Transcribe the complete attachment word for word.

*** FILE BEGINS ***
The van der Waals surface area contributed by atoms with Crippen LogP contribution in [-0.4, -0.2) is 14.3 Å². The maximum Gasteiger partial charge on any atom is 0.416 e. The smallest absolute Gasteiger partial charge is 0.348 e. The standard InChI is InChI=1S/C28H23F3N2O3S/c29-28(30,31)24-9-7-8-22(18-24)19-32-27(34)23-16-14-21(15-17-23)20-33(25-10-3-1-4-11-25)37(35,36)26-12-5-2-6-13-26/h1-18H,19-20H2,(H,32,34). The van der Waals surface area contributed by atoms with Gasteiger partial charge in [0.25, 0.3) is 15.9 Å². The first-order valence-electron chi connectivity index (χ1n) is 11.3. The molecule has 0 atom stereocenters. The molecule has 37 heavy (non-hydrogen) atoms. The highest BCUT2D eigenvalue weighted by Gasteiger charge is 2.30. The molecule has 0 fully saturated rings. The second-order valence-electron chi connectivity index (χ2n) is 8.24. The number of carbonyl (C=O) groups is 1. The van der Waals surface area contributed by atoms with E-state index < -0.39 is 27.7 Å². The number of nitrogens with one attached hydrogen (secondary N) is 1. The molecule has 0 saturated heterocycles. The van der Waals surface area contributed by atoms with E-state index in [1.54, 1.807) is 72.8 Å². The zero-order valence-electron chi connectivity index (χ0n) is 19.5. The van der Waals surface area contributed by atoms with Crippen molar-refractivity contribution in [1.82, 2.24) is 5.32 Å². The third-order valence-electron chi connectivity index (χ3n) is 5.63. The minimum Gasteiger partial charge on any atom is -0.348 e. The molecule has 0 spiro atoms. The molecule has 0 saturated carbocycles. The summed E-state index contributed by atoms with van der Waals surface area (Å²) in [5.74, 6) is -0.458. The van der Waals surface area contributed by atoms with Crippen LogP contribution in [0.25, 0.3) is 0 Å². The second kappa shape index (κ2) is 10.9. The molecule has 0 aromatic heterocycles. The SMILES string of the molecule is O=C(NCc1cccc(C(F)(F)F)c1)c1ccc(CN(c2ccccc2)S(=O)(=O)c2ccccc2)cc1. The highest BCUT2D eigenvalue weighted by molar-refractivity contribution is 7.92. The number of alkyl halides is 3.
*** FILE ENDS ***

The van der Waals surface area contributed by atoms with Crippen LogP contribution in [-0.4, -0.2) is 14.3 Å². The maximum Gasteiger partial charge on any atom is 0.416 e. The smallest absolute Gasteiger partial charge is 0.348 e. The standard InChI is InChI=1S/C28H23F3N2O3S/c29-28(30,31)24-9-7-8-22(18-24)19-32-27(34)23-16-14-21(15-17-23)20-33(25-10-3-1-4-11-25)37(35,36)26-12-5-2-6-13-26/h1-18H,19-20H2,(H,32,34). The van der Waals surface area contributed by atoms with Gasteiger partial charge in [0.25, 0.3) is 15.9 Å². The first-order valence-electron chi connectivity index (χ1n) is 11.3. The molecule has 0 atom stereocenters. The molecule has 37 heavy (non-hydrogen) atoms. The highest BCUT2D eigenvalue weighted by Gasteiger charge is 2.30. The molecule has 0 fully saturated rings. The second-order valence-electron chi connectivity index (χ2n) is 8.24. The number of carbonyl (C=O) groups is 1. The van der Waals surface area contributed by atoms with E-state index < -0.39 is 27.7 Å². The number of nitrogens with one attached hydrogen (secondary N) is 1. The molecule has 0 saturated heterocycles. The van der Waals surface area contributed by atoms with E-state index in [1.54, 1.807) is 72.8 Å². The zero-order valence-electron chi connectivity index (χ0n) is 19.5. The van der Waals surface area contributed by atoms with Crippen molar-refractivity contribution in [1.82, 2.24) is 5.32 Å². The third-order valence-electron chi connectivity index (χ3n) is 5.63. The minimum Gasteiger partial charge on any atom is -0.348 e. The molecule has 0 spiro atoms. The molecule has 0 saturated carbocycles. The summed E-state index contributed by atoms with van der Waals surface area (Å²) in [5.74, 6) is -0.458. The van der Waals surface area contributed by atoms with Crippen LogP contribution in [0.25, 0.3) is 0 Å². The second kappa shape index (κ2) is 10.9. The molecule has 0 aromatic heterocycles. The SMILES string of the molecule is O=C(NCc1cccc(C(F)(F)F)c1)c1ccc(CN(c2ccccc2)S(=O)(=O)c2ccccc2)cc1. The highest BCUT2D eigenvalue weighted by molar-refractivity contribution is 7.92. The number of alkyl halides is 3.